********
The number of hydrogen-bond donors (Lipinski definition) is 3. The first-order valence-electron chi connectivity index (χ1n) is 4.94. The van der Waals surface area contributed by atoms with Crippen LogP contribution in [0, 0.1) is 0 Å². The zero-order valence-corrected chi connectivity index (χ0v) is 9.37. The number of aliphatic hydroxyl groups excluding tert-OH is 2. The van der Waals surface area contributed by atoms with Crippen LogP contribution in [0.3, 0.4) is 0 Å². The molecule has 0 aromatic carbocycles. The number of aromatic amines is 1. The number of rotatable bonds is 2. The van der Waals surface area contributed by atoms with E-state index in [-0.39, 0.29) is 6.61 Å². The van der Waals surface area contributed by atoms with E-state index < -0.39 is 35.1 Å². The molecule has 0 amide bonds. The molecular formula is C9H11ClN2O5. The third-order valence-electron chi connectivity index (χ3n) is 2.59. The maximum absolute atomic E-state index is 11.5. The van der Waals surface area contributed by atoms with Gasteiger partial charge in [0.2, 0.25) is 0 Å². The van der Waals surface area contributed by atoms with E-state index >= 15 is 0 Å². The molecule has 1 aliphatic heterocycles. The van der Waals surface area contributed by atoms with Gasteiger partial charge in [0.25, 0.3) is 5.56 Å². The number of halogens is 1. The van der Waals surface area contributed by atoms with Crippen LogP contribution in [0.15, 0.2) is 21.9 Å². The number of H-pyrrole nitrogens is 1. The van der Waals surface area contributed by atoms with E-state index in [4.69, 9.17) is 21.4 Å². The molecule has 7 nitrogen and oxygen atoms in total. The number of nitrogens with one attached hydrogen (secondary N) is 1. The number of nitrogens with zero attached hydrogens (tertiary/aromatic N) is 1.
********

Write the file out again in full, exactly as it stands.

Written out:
The number of hydrogen-bond donors (Lipinski definition) is 3. The first-order valence-electron chi connectivity index (χ1n) is 4.94. The van der Waals surface area contributed by atoms with Crippen LogP contribution in [0, 0.1) is 0 Å². The zero-order valence-corrected chi connectivity index (χ0v) is 9.37. The number of aliphatic hydroxyl groups excluding tert-OH is 2. The van der Waals surface area contributed by atoms with Crippen LogP contribution in [0.3, 0.4) is 0 Å². The molecule has 0 aromatic carbocycles. The number of aromatic amines is 1. The number of rotatable bonds is 2. The van der Waals surface area contributed by atoms with E-state index in [-0.39, 0.29) is 6.61 Å². The van der Waals surface area contributed by atoms with E-state index < -0.39 is 35.1 Å². The molecule has 0 amide bonds. The molecular formula is C9H11ClN2O5. The third-order valence-electron chi connectivity index (χ3n) is 2.59. The maximum absolute atomic E-state index is 11.5. The van der Waals surface area contributed by atoms with Gasteiger partial charge in [0.2, 0.25) is 0 Å². The van der Waals surface area contributed by atoms with E-state index >= 15 is 0 Å². The molecule has 1 aliphatic heterocycles. The van der Waals surface area contributed by atoms with Gasteiger partial charge in [0.25, 0.3) is 5.56 Å². The number of halogens is 1. The van der Waals surface area contributed by atoms with Crippen LogP contribution in [0.15, 0.2) is 21.9 Å². The number of H-pyrrole nitrogens is 1. The van der Waals surface area contributed by atoms with E-state index in [4.69, 9.17) is 21.4 Å². The molecule has 7 nitrogen and oxygen atoms in total. The number of nitrogens with one attached hydrogen (secondary N) is 1. The number of nitrogens with zero attached hydrogens (tertiary/aromatic N) is 1.